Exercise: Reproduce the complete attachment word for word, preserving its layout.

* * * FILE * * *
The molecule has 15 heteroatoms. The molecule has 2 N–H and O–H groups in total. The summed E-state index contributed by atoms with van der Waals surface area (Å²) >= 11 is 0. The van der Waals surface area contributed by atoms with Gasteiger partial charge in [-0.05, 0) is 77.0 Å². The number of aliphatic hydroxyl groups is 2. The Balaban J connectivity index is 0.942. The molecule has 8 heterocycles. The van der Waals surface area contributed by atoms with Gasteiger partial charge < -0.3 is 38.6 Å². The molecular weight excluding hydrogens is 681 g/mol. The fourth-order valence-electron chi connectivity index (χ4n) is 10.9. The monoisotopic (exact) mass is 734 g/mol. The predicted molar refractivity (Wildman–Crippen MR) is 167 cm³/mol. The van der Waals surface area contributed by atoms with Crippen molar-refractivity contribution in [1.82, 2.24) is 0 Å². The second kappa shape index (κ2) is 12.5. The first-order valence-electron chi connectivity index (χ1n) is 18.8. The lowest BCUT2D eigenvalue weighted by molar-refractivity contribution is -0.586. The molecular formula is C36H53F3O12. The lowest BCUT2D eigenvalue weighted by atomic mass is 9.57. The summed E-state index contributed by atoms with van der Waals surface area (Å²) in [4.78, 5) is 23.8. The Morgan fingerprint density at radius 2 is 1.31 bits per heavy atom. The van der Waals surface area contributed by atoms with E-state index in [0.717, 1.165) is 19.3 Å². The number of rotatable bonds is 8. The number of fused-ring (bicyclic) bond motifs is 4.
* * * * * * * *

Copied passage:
The molecule has 15 heteroatoms. The molecule has 2 N–H and O–H groups in total. The summed E-state index contributed by atoms with van der Waals surface area (Å²) >= 11 is 0. The van der Waals surface area contributed by atoms with Gasteiger partial charge in [-0.05, 0) is 77.0 Å². The number of aliphatic hydroxyl groups is 2. The Balaban J connectivity index is 0.942. The molecule has 8 heterocycles. The van der Waals surface area contributed by atoms with Gasteiger partial charge < -0.3 is 38.6 Å². The molecular weight excluding hydrogens is 681 g/mol. The fourth-order valence-electron chi connectivity index (χ4n) is 10.9. The monoisotopic (exact) mass is 734 g/mol. The predicted molar refractivity (Wildman–Crippen MR) is 167 cm³/mol. The van der Waals surface area contributed by atoms with Crippen molar-refractivity contribution in [1.82, 2.24) is 0 Å². The second kappa shape index (κ2) is 12.5. The first-order valence-electron chi connectivity index (χ1n) is 18.8. The lowest BCUT2D eigenvalue weighted by molar-refractivity contribution is -0.586. The molecular formula is C36H53F3O12. The lowest BCUT2D eigenvalue weighted by atomic mass is 9.57. The summed E-state index contributed by atoms with van der Waals surface area (Å²) in [4.78, 5) is 23.8. The Morgan fingerprint density at radius 2 is 1.31 bits per heavy atom. The van der Waals surface area contributed by atoms with E-state index in [0.717, 1.165) is 19.3 Å². The number of rotatable bonds is 8. The number of fused-ring (bicyclic) bond motifs is 4.